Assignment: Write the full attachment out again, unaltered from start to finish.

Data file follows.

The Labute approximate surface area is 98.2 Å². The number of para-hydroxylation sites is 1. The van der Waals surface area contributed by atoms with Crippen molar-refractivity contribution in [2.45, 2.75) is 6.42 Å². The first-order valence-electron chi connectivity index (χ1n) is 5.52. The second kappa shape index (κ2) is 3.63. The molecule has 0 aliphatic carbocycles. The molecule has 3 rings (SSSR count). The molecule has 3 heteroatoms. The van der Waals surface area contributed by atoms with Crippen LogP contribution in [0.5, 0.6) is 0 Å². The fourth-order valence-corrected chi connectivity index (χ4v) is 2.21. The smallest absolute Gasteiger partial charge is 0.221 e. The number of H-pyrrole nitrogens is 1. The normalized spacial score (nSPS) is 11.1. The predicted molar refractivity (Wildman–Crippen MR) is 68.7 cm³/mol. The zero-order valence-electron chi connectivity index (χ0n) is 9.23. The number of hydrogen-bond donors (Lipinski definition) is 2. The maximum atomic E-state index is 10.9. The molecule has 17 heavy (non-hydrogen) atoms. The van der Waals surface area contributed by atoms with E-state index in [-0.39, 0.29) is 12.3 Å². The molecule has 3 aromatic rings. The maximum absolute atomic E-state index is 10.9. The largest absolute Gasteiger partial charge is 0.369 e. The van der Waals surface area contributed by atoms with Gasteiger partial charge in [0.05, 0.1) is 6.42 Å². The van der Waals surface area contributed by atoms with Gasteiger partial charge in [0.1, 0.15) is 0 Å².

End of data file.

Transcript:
The Labute approximate surface area is 98.2 Å². The number of para-hydroxylation sites is 1. The van der Waals surface area contributed by atoms with Crippen molar-refractivity contribution in [2.45, 2.75) is 6.42 Å². The first-order valence-electron chi connectivity index (χ1n) is 5.52. The second kappa shape index (κ2) is 3.63. The molecule has 0 aliphatic carbocycles. The molecule has 3 rings (SSSR count). The molecule has 3 heteroatoms. The van der Waals surface area contributed by atoms with Crippen LogP contribution in [0.5, 0.6) is 0 Å². The fourth-order valence-corrected chi connectivity index (χ4v) is 2.21. The smallest absolute Gasteiger partial charge is 0.221 e. The number of H-pyrrole nitrogens is 1. The normalized spacial score (nSPS) is 11.1. The predicted molar refractivity (Wildman–Crippen MR) is 68.7 cm³/mol. The zero-order valence-electron chi connectivity index (χ0n) is 9.23. The number of hydrogen-bond donors (Lipinski definition) is 2. The maximum atomic E-state index is 10.9. The molecule has 17 heavy (non-hydrogen) atoms. The van der Waals surface area contributed by atoms with E-state index in [-0.39, 0.29) is 12.3 Å². The molecule has 3 aromatic rings. The maximum absolute atomic E-state index is 10.9. The largest absolute Gasteiger partial charge is 0.369 e. The van der Waals surface area contributed by atoms with Gasteiger partial charge in [0.05, 0.1) is 6.42 Å². The van der Waals surface area contributed by atoms with Gasteiger partial charge in [0.1, 0.15) is 0 Å².